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TD Bank's stock has struggled recently, but factors that could be involved include the potential the bank's stock price is being weighed down by short-term challenges that have little to do with the bank’s long-term performance.Chris Wattie

Something’s up with Toronto-Dominion Bank TD-T, and it’s not the stock price. TD is trailing its Big Six peers so far this year by a wide margin, while short sellers are betting the stock will continue to struggle, offering a strong counterpoint to TD’s image of stability.

But investors may want to focus on the bank’s curiously low valuation and ask themselves if the selloff is overdone.

It’s not often that TD falls to the back of the banking pack in terms of share-price performance. Indeed, you’d have to go back to 2000 to find a year when the bank trailed all its peers for a full calendar year.

Three-and-a-half months into 2023, though, TD is the outlier. The share price is down 7.3 per cent so far, compared with an average gain of 4 per cent for its peers.

Equally concerning is the fact that short sellers, generally sophisticated investors who bet that a stock will fall in value, have taken a keen interest in TD.

According to S3 Partners, the New York-based financial data company, 104 million TD shares have been sold short on combined U.S. and Canadian exchanges. That’s up 36 million shares – more than 50 per cent – over the past 30 days.

As a percentage of tradable shares, or float, the current figure is 5.72 per cent. That stands out next to the bank’s closest peer, Royal Bank of Canada RY-T, at just 1.49 per cent, according to S3 Partners.

Short sellers don’t get everything right, of course. But their activity raises concerns that some investors may see challenges for the bank at a time when the broader sector is struggling with the knock-on effects of rising interest rates: the threat of a recession, soaring borrowing costs and simmering concerns about credit.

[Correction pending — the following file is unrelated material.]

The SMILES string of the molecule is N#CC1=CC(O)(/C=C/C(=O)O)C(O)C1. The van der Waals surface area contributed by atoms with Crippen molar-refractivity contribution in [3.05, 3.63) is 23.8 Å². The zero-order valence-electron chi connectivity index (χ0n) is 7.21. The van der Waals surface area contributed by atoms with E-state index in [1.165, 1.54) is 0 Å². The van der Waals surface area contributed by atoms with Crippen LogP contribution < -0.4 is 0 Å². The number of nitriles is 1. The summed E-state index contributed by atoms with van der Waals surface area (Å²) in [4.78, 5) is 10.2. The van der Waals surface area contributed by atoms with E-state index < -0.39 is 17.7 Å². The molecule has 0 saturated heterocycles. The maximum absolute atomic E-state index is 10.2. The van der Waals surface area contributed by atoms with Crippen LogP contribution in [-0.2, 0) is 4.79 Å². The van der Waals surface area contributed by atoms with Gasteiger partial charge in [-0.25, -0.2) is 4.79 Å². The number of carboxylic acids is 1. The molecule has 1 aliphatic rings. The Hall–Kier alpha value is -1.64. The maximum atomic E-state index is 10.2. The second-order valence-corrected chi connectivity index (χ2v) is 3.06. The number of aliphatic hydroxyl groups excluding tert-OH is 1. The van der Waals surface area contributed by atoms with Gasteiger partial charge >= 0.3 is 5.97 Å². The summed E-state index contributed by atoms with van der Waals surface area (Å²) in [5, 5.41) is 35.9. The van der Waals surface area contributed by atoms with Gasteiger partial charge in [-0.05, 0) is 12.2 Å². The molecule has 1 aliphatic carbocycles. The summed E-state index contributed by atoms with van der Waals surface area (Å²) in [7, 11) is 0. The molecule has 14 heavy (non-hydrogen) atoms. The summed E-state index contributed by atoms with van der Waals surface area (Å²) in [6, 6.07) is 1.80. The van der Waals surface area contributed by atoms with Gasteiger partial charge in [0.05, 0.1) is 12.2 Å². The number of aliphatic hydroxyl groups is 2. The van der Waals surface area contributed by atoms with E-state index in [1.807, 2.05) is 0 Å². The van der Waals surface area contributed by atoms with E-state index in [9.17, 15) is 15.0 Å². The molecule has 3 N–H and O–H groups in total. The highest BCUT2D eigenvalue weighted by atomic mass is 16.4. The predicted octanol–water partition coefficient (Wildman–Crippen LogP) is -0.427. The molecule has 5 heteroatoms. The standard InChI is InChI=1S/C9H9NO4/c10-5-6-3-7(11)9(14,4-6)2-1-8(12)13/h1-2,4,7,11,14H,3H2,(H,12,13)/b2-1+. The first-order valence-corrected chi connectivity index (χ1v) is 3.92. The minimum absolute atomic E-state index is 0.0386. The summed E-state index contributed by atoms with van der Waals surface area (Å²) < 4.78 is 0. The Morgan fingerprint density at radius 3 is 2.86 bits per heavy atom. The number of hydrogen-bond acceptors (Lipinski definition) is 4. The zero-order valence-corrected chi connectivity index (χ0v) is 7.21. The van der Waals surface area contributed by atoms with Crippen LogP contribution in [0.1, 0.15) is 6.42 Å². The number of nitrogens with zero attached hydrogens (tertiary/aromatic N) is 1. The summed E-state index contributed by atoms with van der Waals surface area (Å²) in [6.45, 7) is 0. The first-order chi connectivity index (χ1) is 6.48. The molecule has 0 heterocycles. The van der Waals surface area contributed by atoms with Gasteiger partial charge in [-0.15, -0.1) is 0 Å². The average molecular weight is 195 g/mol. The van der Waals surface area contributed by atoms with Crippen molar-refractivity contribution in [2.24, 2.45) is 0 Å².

Investors have also been on edge since the failure of Silicon Valley Bank and Signature Bank last month after depositors fled, depressing valuations across the sector amid concerns about contagion.

Is TD in the crosshairs of investors who believe the bank is particularly vulnerable?

What’s more likely is that the stock is being weighed down by a couple of short-term challenges that have little to do with the bank’s long-term performance, setting it up as a bargain for investors with longer horizons.

For starters, TD owns a significant stake in Charles Schwab Corp. SCHW-N, the U.S. brokerage firm that has seen its share price flop 39 per cent this year, mostly since the SVB failure.

According to Gabriel Dechaine, an analyst at National Bank Financial, every 10-per-cent decline in the share price of Charles Schwab hits TD’s share price by about 1.5 per cent, which explains a large part of TD’s recent underperformance.

As well, TD is awaiting regulatory approval of its deal to acquire First Horizon Corp. FHN-N at US$25 per share. FHN is currently trading well below that takeover price, suggesting that investors believe the deal will be scuttled or renegotiated.

Analysts expect that if the deal proceeds at the agreed price, TD’s share price could suffer. That prospect offers a reason for some investors – say, those who have invested in FHN – to hedge with a bet against TD.

The deadline for the deal is currently set for May 27, a timeline that offers six weeks of additional uncertainty for TD investors.

In the meantime, it’s worth considering the opportunity here.

TD has traditionally traded with a healthy premium over most other Canadian bank stocks – based on estimated price-to-earnings ratios – because of the bank’s strong growth, gargantuan size and impressive U.S. retail banking footprint.

Now, the stock’s valuation is trailing.

According to recent figures from RBC Dominion Securities, TD’s valuation has slipped to just 8.1 times estimated earnings. That makes it one of the cheapest stocks among the Big Six on this measure, tied with Bank of Nova Scotia BNS-T and well below TD’s 15-year average valuation of 11.2 times estimated earnings. Canadian banks have a tendency to bounce back after lagging their peers.

No doubt, banks face challenges as economic clouds move in.

But as JPMorgan Chase & Co. JPM-N demonstrated Friday, the mood may be overly grim. The U.S. bank reported a surprisingly strong 52-per-cent increase in first-quarter profit, sending the stock on a 7.5-per-cent rally in afternoon trading.

That may be a short-term bounce. But long-term investors should take note.

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